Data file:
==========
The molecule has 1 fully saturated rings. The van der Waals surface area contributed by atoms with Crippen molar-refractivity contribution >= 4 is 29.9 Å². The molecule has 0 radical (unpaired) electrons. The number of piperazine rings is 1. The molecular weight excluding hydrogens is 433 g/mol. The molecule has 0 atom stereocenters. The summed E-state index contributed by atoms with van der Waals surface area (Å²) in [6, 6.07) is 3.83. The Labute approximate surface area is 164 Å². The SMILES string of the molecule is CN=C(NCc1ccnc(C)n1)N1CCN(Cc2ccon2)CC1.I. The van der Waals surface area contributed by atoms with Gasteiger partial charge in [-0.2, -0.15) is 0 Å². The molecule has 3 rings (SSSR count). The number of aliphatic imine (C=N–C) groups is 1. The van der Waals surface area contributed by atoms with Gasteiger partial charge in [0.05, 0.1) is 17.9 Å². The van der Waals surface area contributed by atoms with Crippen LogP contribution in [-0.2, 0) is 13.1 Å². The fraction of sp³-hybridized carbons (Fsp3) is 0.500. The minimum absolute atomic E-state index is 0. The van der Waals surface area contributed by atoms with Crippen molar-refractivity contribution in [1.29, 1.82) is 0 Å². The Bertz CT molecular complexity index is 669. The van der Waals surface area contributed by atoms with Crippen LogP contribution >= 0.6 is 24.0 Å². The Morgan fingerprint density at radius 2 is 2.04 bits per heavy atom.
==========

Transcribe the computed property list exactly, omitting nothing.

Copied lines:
The molecule has 1 fully saturated rings. The van der Waals surface area contributed by atoms with Crippen molar-refractivity contribution >= 4 is 29.9 Å². The molecule has 0 radical (unpaired) electrons. The number of piperazine rings is 1. The molecular weight excluding hydrogens is 433 g/mol. The molecule has 0 atom stereocenters. The summed E-state index contributed by atoms with van der Waals surface area (Å²) in [6, 6.07) is 3.83. The Labute approximate surface area is 164 Å². The SMILES string of the molecule is CN=C(NCc1ccnc(C)n1)N1CCN(Cc2ccon2)CC1.I. The van der Waals surface area contributed by atoms with Gasteiger partial charge in [-0.2, -0.15) is 0 Å². The molecule has 3 rings (SSSR count). The number of aliphatic imine (C=N–C) groups is 1. The van der Waals surface area contributed by atoms with Gasteiger partial charge in [0.05, 0.1) is 17.9 Å². The van der Waals surface area contributed by atoms with Crippen LogP contribution in [-0.2, 0) is 13.1 Å². The fraction of sp³-hybridized carbons (Fsp3) is 0.500. The minimum absolute atomic E-state index is 0. The van der Waals surface area contributed by atoms with Crippen molar-refractivity contribution in [1.29, 1.82) is 0 Å². The Bertz CT molecular complexity index is 669. The van der Waals surface area contributed by atoms with Crippen LogP contribution >= 0.6 is 24.0 Å². The Morgan fingerprint density at radius 2 is 2.04 bits per heavy atom.